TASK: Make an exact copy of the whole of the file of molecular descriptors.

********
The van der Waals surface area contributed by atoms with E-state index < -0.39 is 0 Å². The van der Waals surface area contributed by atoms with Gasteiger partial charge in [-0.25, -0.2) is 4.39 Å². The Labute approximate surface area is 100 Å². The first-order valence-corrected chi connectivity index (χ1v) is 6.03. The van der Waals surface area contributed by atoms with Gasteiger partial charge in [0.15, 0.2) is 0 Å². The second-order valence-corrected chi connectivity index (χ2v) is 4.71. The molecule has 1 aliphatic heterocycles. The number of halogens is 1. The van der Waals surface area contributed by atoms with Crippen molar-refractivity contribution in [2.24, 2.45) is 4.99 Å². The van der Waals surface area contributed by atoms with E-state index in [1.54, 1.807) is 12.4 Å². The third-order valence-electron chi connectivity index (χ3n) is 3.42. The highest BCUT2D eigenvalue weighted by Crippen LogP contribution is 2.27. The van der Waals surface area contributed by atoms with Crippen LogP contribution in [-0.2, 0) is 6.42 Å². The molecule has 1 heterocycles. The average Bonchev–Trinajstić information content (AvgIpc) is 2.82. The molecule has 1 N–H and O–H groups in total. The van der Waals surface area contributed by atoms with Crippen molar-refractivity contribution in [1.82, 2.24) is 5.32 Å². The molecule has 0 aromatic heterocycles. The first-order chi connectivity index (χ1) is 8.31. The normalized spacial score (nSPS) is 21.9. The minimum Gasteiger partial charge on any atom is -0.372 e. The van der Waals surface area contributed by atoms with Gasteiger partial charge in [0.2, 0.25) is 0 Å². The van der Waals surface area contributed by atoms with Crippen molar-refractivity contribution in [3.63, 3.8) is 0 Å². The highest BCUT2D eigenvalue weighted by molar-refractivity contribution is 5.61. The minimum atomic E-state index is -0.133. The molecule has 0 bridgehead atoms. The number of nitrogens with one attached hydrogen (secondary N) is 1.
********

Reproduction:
The van der Waals surface area contributed by atoms with E-state index < -0.39 is 0 Å². The van der Waals surface area contributed by atoms with Gasteiger partial charge in [-0.25, -0.2) is 4.39 Å². The Labute approximate surface area is 100 Å². The first-order valence-corrected chi connectivity index (χ1v) is 6.03. The van der Waals surface area contributed by atoms with Gasteiger partial charge in [0.15, 0.2) is 0 Å². The second-order valence-corrected chi connectivity index (χ2v) is 4.71. The molecule has 1 aliphatic heterocycles. The number of halogens is 1. The van der Waals surface area contributed by atoms with Crippen molar-refractivity contribution in [2.24, 2.45) is 4.99 Å². The van der Waals surface area contributed by atoms with E-state index in [1.54, 1.807) is 12.4 Å². The third-order valence-electron chi connectivity index (χ3n) is 3.42. The highest BCUT2D eigenvalue weighted by Crippen LogP contribution is 2.27. The van der Waals surface area contributed by atoms with Crippen LogP contribution in [-0.2, 0) is 6.42 Å². The molecule has 1 heterocycles. The average Bonchev–Trinajstić information content (AvgIpc) is 2.82. The molecule has 1 N–H and O–H groups in total. The van der Waals surface area contributed by atoms with Crippen molar-refractivity contribution in [1.82, 2.24) is 5.32 Å². The molecule has 0 aromatic heterocycles. The first-order chi connectivity index (χ1) is 8.31. The normalized spacial score (nSPS) is 21.9. The minimum Gasteiger partial charge on any atom is -0.372 e. The van der Waals surface area contributed by atoms with Gasteiger partial charge in [0.2, 0.25) is 0 Å². The van der Waals surface area contributed by atoms with Crippen molar-refractivity contribution in [3.63, 3.8) is 0 Å². The highest BCUT2D eigenvalue weighted by molar-refractivity contribution is 5.61. The minimum atomic E-state index is -0.133. The molecule has 0 bridgehead atoms. The number of nitrogens with one attached hydrogen (secondary N) is 1.